- Jun 23rd, 2015
- by Admin
Authors, this impacts how you will be paid in the future. This is the text taken directly from www.cnbc.com. All credit to them for authoring the article:
"Amazon is overhauling the way it pays royalties to self-published authors on its e-book platform, by rewarding them based on the number of pages of their book that have been read.
The e-commerce giant's move applies to books published via the Kindle Direct Publishing service –which allows authors to set prices and make changes to their work at any time – and follows the pay-per-track model of music streaming services like Spotify.
Previously, self-published authors would be paid by the number of times their book was borrowed from Amazon's e-book store. Amazon's latest change to its policies applies to e-books read by people signed up to the Kindle Owners' Lending Library or Kindle Unlimited service and will come into force from July 1.
"We're making this switch in response to great feedback we received from authors who asked us to better align payout with the length of books and how much customers read," Amazon said in a statement on its website.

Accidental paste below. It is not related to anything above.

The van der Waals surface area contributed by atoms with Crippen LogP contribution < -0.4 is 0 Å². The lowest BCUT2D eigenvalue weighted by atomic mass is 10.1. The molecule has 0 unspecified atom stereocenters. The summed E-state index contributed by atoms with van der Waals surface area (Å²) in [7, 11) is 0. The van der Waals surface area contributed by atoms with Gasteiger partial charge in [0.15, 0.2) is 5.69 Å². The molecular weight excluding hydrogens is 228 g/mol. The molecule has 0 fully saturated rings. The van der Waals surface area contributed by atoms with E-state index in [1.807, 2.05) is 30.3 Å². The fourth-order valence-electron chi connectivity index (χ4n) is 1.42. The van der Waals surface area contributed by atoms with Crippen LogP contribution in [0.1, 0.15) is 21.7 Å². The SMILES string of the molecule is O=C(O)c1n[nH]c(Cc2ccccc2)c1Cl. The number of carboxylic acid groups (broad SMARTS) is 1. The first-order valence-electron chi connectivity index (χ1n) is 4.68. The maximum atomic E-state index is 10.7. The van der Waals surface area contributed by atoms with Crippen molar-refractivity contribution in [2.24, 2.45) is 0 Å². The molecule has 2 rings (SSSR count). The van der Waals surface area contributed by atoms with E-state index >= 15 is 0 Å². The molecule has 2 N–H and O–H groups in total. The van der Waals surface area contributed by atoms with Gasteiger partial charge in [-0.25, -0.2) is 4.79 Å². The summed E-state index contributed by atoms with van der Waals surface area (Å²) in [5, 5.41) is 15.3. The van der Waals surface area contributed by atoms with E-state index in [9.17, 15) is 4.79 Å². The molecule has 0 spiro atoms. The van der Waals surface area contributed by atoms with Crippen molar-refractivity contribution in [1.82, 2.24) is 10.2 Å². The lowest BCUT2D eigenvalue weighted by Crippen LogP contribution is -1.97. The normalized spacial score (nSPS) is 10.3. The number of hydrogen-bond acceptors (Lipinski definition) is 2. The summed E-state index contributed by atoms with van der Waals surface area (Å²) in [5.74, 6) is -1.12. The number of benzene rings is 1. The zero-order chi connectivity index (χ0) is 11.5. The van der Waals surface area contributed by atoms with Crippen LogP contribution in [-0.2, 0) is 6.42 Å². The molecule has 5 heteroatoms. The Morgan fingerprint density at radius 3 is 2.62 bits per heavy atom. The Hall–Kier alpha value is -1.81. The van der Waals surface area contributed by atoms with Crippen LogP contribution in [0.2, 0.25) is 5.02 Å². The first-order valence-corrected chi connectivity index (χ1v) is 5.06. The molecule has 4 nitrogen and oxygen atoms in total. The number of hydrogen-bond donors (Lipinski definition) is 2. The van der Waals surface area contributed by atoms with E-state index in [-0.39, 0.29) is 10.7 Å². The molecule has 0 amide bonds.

To ensure authors get paid an appropriate amount, Amazon is using a complex calculation to work out royalty payments. Authors won't be able to cheat either by making books with huge fonts. Amazon has developed something called the "Kindle Edition Normalized Page Count" – an algorithm that standardizes elements of a book such as font size and line spacing.
The page counting begins from the first chapter rather than the contents pages.
But some authors have expressed concern over the plans.
Hari Kunzru, the author of The Impressionist said the Amazon model "feels like the thin end of a wedge".
"Now Amazon want to pay writers only for pages read. Feel like I'd be best off retraining now, before the rush," Kunzru said in a tweet.
The ability to self-publish books has changed the industry and many independent authors have embraced platforms like Amazon's. But the e-commerce giant has had a tough relationship with larger publishers.
Last year, Amazon clashed with Hachette over who had control of the pricing of the publisher's e-books on Amazon. Both companies eventually reached an agreement in November."